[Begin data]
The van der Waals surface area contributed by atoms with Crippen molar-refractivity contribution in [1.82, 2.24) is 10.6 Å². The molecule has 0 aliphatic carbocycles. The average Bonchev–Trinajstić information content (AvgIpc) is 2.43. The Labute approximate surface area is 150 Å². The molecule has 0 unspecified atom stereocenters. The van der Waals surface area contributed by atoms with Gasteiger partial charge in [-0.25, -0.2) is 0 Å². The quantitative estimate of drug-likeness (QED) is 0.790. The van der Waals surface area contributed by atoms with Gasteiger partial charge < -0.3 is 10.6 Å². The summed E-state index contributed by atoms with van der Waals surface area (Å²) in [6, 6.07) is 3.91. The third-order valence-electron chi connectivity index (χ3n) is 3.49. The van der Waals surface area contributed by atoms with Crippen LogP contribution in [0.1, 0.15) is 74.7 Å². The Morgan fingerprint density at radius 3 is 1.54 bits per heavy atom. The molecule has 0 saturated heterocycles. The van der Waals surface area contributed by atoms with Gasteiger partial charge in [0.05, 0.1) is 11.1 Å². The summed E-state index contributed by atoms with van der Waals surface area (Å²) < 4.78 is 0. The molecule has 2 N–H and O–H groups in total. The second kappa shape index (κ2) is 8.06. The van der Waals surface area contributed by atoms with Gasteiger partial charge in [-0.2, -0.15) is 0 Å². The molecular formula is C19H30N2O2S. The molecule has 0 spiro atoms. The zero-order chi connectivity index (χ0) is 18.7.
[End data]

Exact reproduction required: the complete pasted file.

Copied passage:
The van der Waals surface area contributed by atoms with Crippen molar-refractivity contribution in [1.82, 2.24) is 10.6 Å². The molecule has 0 aliphatic carbocycles. The average Bonchev–Trinajstić information content (AvgIpc) is 2.43. The Labute approximate surface area is 150 Å². The molecule has 0 unspecified atom stereocenters. The van der Waals surface area contributed by atoms with Gasteiger partial charge in [-0.25, -0.2) is 0 Å². The quantitative estimate of drug-likeness (QED) is 0.790. The van der Waals surface area contributed by atoms with Gasteiger partial charge < -0.3 is 10.6 Å². The summed E-state index contributed by atoms with van der Waals surface area (Å²) in [6, 6.07) is 3.91. The third-order valence-electron chi connectivity index (χ3n) is 3.49. The van der Waals surface area contributed by atoms with Crippen LogP contribution in [0.1, 0.15) is 74.7 Å². The Morgan fingerprint density at radius 3 is 1.54 bits per heavy atom. The molecule has 0 saturated heterocycles. The van der Waals surface area contributed by atoms with Gasteiger partial charge in [0.05, 0.1) is 11.1 Å². The summed E-state index contributed by atoms with van der Waals surface area (Å²) < 4.78 is 0. The molecule has 2 N–H and O–H groups in total. The second kappa shape index (κ2) is 8.06. The van der Waals surface area contributed by atoms with Gasteiger partial charge in [-0.2, -0.15) is 0 Å². The molecular formula is C19H30N2O2S. The molecule has 0 spiro atoms. The zero-order chi connectivity index (χ0) is 18.7.